Review: The Encyclopedia of Me by Karen Rivers

From Goodreads: Tink Aaron-Martin has been grounded AGAIN after an adventure with her best friend Freddie Blue Anderson. To make the time pass, she decides to write an encyclopedia of her life from “Aa” (a kind of lava–okay, she cribbed that from the real encyclopedia) to “Zoo” (she’s never been to one, but her brothers belong there).

As the alphabet unfolds, so does the story of Tink’s summer: more adventures with Freddie Blue (and more experiences in being grounded); how her family was featured in a magazine about “Living with Autism,” thanks to her older brother Seb–and what happened after Seb fell apart; her growing friendship, and maybe more, with Kai, a skateboarder who made her swoon (sort of). And her own sense that maybe she belongs not under “H” for “Hideous,” or “I” for “Invisible,” but “O” for “Okay.”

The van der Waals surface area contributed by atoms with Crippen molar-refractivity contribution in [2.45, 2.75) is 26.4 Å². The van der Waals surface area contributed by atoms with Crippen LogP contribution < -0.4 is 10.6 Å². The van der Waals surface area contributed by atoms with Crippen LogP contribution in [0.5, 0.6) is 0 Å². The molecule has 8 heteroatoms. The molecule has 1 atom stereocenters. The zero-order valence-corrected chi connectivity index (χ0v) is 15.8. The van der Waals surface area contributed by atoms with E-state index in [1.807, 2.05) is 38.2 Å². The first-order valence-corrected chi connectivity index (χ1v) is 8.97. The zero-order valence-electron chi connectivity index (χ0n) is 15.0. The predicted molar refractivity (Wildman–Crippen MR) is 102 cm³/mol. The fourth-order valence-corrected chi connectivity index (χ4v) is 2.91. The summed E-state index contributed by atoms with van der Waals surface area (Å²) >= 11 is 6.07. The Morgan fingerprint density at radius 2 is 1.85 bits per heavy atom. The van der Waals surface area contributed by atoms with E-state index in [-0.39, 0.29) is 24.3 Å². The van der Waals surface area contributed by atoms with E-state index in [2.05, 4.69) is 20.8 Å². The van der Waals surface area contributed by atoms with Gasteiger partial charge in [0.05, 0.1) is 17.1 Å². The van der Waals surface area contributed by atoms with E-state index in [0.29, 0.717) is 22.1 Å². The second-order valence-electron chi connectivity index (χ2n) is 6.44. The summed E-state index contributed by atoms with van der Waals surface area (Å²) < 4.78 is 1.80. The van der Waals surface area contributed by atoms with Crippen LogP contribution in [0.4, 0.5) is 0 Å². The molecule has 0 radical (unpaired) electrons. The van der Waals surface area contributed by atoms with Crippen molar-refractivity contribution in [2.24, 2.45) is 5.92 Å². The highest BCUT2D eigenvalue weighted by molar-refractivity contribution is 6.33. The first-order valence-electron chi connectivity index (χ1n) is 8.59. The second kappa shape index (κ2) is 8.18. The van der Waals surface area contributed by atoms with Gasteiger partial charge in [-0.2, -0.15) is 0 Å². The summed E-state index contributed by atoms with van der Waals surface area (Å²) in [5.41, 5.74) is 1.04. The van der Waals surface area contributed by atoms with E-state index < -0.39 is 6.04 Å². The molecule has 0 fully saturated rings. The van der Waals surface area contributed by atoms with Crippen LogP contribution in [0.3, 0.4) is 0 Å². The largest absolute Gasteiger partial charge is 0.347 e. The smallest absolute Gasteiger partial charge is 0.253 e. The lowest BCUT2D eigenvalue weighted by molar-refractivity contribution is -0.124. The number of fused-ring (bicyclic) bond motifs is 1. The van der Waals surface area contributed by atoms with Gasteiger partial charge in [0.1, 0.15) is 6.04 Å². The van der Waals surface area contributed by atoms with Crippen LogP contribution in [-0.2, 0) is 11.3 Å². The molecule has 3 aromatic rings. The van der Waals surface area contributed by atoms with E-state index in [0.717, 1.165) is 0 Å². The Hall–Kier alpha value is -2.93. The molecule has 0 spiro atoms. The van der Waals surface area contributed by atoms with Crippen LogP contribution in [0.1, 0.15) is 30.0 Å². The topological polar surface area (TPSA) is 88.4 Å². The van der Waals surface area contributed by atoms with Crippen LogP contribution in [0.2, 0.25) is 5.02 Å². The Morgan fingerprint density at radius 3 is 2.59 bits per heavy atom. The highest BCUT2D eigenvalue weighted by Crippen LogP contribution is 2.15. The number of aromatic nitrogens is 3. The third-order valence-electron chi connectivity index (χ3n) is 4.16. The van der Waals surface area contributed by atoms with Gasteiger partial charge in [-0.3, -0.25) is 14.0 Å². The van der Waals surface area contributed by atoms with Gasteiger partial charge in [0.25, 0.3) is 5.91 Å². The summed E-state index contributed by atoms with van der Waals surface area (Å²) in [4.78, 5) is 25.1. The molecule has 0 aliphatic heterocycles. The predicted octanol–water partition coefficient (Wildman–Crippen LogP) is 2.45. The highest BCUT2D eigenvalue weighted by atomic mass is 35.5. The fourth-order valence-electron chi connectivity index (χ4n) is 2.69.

Scholastic sent me some new fall releases and I immediately gravitated towards this middle school junior fiction novel about a witty pre-teen girl, Isadora. Like many girls her age, her life revolves around family, friends, and obsessing about first crushes. I remember being that age and going through similar experiences- especially feeling the confusion and hurt over the demise of a friendship.

Written in encyclopedia format, I found that sometimes the random entries (like ‘Stephen King’ or ‘Mesopotamia’) disrupted the storyline. They definitely acted as filler, as only a couple of the entries like ‘Mega Mall’ were much longer in comparison. These longer entries were used to help move along the plot and storyline. There was also use of photos (hairless cat, paella, etc.) and footnotes throughout Tink’s encyclopedia to allow for her random (yet hilarious) thoughts.